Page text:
Four in ten (41%) people with a fear of flying say their phobia is so severe that they are unable to go on exotic holidays that require long-haul flights, new YouGov Field & Tab research among aviophobics reveals.
The data shows that the majority (60%) of people with a severe fear of flying can’t go on exotic holidays, while nearly a quarter (23%) of those with a moderate phobia also miss out on such trips.
YouGov’s research among nervous flyers shows that their fear is preventing them from enjoying a vast array of experiences. One in six (17%) have missed out on visiting friends and relatives abroad, a figure that rises to almost three in ten (28%) among those with severe anxiety of flying. Furthermore, one in fifteen (7%) have had to miss overseas weddings. Overall, YouGov Omnibus found that in total one in six (16%) Britons suffer from aviophobia.
YouGov interviewed a total of 500 GB adults aged 18+ with a fear of flying between 1st – 7th February 2017.
The research explored what this niche group does in order to get around their fears. Over half (57%) make themselves get on a plane despite their anxieties, although this figure decreases to just 39% among those with severe aviophobia. Meanwhile, over four in ten (43%) nervous flyers avoid planes completely, a proportion that increases to over six in ten (61%) among those with the most severe fear.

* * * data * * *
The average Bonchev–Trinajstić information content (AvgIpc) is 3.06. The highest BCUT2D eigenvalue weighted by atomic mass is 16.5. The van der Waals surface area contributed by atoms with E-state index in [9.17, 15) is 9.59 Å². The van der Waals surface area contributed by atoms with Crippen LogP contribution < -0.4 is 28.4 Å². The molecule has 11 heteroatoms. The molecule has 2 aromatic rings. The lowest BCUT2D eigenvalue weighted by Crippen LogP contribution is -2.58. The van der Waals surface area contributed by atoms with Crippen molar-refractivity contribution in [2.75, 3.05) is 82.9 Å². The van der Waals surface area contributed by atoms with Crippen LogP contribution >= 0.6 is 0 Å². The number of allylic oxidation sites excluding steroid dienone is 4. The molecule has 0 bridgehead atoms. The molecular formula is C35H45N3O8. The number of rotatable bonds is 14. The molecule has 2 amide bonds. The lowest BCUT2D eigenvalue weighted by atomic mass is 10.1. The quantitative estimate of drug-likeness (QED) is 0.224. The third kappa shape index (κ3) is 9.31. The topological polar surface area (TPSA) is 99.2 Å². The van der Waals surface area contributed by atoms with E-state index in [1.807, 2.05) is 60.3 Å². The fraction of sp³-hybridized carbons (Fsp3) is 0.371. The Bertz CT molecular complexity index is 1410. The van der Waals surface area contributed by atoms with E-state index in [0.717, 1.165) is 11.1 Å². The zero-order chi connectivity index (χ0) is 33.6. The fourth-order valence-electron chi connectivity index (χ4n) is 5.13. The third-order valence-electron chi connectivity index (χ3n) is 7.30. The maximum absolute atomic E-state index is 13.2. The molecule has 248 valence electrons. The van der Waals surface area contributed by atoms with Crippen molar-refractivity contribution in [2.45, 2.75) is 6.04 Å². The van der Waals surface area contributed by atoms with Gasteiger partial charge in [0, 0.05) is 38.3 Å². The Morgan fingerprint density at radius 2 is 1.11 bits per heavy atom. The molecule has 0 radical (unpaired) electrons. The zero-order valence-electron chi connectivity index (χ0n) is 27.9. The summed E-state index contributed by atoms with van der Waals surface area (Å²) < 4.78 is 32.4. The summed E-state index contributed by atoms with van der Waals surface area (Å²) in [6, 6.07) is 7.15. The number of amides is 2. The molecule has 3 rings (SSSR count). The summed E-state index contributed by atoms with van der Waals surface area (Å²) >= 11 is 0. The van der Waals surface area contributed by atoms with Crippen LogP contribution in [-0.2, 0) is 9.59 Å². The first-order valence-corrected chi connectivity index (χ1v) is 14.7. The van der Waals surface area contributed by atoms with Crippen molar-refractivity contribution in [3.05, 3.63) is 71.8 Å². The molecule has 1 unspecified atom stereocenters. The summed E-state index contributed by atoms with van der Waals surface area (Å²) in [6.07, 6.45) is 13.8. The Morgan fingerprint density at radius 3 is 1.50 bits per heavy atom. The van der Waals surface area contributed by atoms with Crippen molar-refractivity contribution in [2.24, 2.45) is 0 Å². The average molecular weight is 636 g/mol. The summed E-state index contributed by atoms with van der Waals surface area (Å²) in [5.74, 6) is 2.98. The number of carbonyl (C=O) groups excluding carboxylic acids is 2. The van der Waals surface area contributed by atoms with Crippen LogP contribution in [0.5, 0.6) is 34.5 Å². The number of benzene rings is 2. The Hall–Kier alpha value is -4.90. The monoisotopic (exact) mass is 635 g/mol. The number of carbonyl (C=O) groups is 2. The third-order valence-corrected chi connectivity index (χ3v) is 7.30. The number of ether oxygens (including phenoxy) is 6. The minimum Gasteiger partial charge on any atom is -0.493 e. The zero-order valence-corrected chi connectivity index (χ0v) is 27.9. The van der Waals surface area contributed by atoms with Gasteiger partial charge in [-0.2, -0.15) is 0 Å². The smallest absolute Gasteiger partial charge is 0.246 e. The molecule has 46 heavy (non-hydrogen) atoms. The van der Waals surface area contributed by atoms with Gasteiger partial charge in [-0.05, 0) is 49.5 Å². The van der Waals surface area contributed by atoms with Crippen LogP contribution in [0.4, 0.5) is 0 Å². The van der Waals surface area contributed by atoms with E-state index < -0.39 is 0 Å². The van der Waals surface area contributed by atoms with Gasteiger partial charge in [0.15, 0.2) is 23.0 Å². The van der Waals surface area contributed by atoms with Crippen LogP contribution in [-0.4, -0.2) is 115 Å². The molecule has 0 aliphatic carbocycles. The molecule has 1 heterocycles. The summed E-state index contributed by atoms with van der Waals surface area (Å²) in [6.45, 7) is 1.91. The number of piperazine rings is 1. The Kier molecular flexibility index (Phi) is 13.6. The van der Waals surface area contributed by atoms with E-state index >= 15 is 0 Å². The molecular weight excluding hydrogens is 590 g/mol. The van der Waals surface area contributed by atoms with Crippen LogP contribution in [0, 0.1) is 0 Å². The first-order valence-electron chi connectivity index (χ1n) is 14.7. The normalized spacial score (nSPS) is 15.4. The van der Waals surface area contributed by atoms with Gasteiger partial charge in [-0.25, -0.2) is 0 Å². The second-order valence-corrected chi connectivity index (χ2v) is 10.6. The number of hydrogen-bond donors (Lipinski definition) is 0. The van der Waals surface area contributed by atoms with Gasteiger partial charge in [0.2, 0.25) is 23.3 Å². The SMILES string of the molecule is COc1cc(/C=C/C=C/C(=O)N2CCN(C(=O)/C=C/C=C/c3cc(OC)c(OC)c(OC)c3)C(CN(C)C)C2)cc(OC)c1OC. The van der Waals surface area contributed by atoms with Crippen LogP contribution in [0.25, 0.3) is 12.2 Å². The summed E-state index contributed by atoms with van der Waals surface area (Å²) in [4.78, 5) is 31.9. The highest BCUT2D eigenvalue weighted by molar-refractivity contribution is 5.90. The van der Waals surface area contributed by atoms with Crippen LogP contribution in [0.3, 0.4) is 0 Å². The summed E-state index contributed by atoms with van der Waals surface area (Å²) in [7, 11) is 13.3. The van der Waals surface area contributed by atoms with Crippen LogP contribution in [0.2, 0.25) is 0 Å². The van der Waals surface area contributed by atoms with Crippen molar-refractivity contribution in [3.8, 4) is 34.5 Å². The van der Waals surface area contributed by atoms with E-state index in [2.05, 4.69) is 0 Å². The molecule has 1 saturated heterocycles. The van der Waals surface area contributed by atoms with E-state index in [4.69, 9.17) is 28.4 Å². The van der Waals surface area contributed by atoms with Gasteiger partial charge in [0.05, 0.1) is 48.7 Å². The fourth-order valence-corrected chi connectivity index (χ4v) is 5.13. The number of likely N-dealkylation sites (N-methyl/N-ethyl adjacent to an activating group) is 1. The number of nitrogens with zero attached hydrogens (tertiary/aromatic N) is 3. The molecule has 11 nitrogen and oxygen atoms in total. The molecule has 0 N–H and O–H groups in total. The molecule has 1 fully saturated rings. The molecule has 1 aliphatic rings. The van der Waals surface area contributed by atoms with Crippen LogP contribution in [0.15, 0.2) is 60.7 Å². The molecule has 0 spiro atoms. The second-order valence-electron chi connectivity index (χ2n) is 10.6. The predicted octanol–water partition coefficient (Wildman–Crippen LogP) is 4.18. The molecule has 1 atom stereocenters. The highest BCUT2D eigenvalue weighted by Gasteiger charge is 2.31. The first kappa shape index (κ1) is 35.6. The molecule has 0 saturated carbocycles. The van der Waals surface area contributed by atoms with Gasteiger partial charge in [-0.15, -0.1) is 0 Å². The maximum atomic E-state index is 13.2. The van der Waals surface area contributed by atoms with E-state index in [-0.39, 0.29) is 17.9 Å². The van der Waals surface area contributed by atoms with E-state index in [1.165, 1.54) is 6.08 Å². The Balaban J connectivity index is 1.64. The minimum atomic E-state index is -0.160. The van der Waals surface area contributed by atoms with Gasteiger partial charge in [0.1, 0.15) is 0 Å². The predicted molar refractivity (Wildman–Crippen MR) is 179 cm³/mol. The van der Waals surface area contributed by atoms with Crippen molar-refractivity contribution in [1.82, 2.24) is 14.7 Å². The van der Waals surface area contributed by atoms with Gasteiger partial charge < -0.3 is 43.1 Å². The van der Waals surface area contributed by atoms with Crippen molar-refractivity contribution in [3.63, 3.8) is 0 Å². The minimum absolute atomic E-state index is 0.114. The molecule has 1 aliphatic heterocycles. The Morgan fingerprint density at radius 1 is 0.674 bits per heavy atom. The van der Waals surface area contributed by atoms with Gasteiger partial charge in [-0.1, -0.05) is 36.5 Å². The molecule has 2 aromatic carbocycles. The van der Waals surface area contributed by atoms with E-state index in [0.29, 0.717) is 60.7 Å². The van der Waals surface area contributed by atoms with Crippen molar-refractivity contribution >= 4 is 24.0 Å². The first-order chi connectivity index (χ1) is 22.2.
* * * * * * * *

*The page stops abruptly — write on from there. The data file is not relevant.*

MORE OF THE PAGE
The majority (63%) of those who refuse to fly only go on holidays within the UK or Europe so that they don’t need to go up in the air, while one in five (21%) have to use other modes of transport – such as a boat - to travel long distances for a holiday.
Among those that do fly, four in ten (38%) say they feel safest with British Airways, ahead of Virgin Atlantic (24%) and Emirates (16%).
Fear of flying can have a deep emotional effect on sufferers as well as a knock-on impact on friends and family. Not only are those scared of flying losing out on new experiences abroad, but they are missing out on seeing friends and family as well as important events including weddings. Although many with a moderate fear do still travel, airlines and travel operators need to be aware of this significant group of travellers and make sure they know they are being catered to.